There’s been a lot of talk this election year about change, about who would be the candidate most likely to reach across the aisle in the spirit of getting things done in Washington.Â Barack Obama has talked a good talk on the issue, but when it comes to the walk, the USA Today correctly points out that John McCain has a proven track record of reaching across the aisle that Barack Obama does not:
Presidents who try to push through major policy changes without the opposing party almost always come to grief. George W. Bush’s bid to create private accounts for Social Security collapsed in 2005 when Democrats rejected it. A decade earlier, Bill Clinton’s health care overhaul died for lack of Republican input and support.
Social Security and health care remain unreformed, and whether the next president is Republican John McCain or Democrat Barack Obama, he’ll need help from members of the other party to address these and other pressing issues. So it’s reasonable to ask whether either of them — both self-styled change agents who tout their ability to cross political lines — have shown they can do this.
McCain, in Congress for 26 years to Obama’s four, has the longer record of producing bipartisan alliances on tough issues. He has bucked his party again and again to do just that — on immigration, federal judges and campaign finance, to name three on which he enraged many Republicans by defying the party position and working with Democrats. McCain-the-maverick has reverted to party orthodoxy on taxes and other issues this year, which will put him in a bind if elected: Would he stick with those new positions, or compromise with the Democratic Congress he’d likely be working with?
As McCain points out on the campaign trail, Obama has a much thinner record of bucking his own party. With the exception of tough fights for ethics reforms in the Illinois Senate and in Washington — where he angered Democratic colleagues by insisting on the disclosure of lobbyists who bundle campaign donations — Obama has rarely challenged party dogma on the sort of big, contentious issues he’d face as president. As a U.S. senator, he has taken liberal Democratic positions on most issues. Studies by Congressional Quarterly show Obama has voted with his party almost 97% of the time, vs. about 85% for McCain.
Obama’s bipartisan accomplishments in Washington have been on significant, but relatively non-controversial, efforts to secure nuclear weapons and establish a federal-spending database. What he lacks is a record of challenging his own party on divisive, difficult issues — the deficit, immigration, energy — that he’d have to reach out to Republicans on if he’s elected. Even with a Democratic majority in Congress, it takes 60 votes in the Senate to pass most major measures.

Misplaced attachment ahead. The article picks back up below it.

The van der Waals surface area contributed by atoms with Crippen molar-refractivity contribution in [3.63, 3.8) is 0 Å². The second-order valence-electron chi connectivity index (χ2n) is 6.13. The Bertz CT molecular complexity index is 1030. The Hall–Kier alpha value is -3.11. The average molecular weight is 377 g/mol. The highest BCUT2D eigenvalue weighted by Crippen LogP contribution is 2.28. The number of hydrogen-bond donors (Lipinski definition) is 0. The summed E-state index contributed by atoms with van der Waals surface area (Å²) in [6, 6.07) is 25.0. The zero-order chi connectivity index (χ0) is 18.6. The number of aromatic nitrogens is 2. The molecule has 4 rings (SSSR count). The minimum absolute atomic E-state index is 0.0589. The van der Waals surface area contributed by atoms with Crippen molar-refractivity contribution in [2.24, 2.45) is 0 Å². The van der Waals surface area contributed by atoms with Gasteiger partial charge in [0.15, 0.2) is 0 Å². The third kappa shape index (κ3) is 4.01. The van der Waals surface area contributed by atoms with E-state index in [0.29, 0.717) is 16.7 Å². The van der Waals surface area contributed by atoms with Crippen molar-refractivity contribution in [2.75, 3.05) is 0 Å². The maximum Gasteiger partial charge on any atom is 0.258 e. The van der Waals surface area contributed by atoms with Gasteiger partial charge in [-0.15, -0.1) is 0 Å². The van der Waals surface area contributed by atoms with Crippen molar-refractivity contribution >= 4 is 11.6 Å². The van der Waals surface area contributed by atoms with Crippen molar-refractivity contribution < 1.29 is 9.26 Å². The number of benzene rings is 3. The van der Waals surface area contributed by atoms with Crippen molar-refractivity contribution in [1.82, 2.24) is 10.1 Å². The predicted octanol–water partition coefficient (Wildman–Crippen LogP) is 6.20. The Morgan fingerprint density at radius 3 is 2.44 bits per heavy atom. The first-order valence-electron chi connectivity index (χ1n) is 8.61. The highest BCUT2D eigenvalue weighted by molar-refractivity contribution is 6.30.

In this piece, the USA Today argues points that conservatives have been arguingÂ about McCain for years – points about McCain that sometimes infuriate conservatives because at times it’s like he’s willing to throw his own party and certain party principles under the bus in an effort to be seen as bipartisan.Â Regardless of personal conservative feelings about McCain’s actions on that front, however,Â I don’t think that many of us can disagree with the USA Today’sÂ overall assessment of his record on reaching out across the aisle.Â For better or worse, that is one of theÂ issues this election is all about, and while Barack Obama has made big speeches and big promises about wanting to make government work again by “working with” the opposition party, his thin record doesn’t back up his rhetoric.
In his response piece to the USA Today editorial,Â Obama again brings up theÂ percentageÂ of times McCain has voted with Bush as if that’s supposed to indicate that McCain has not infuriated his party on numerous occasions (surely, Obama has seen this??), and ignores the fact that he has voted with a Democratic CongressÂ that has a 9% approval rating 97% of the time and as the USA Today rightly points out, there’s very little bipartisanship to show with that 97% voting-with-the-left record, unlike McCain’s repeated gestures to reach across the aisle even with the 85% voting-with-GWB number. In fact, that number is misleading, considering what Fact Check says about a couple of years of McCain’s voting record while Bush has been president:
However, McCain’s support of President Bush’s position has been as low as 77 percent (in 2005), and his support for his party’s position has been as low as 67 percent (2001).
In Barack Obama’s 3+ years in the Senate (2 of them spent campaigning for president), he can’t come anywhere close to those numbers.Â Â Not once.
In summary, for Barack Obama to act like McCain isn’t his own man and will simply be a “third Bush term” in office is not just misleading, it’s a flat out lie.Â In this lie (and the one I wrote about last night about his Spanish languageÂ race-baiting ad attacking McCain)Â we again see another, and it’s that Barack Obama’s repeated promises to bring a “new tone” to Washington, to stop playing the “same ol’ DC political games everyone’s tired of” are, well, just words.
Semi-related 2: Lynn Forester de Rothschild, a prominent Hillary supporter and member of Democratic National Committee’s platform committee, endorsed John McCain yesterday – and is appearing on the major nets explaining why, as she does here with a stunned Wolf Blitzer. I watched her on Fox News this morning, and she’s just the kind of Democrat the far left can’t stand – a centrist. Which makes me wonder how she and Hillary got along so well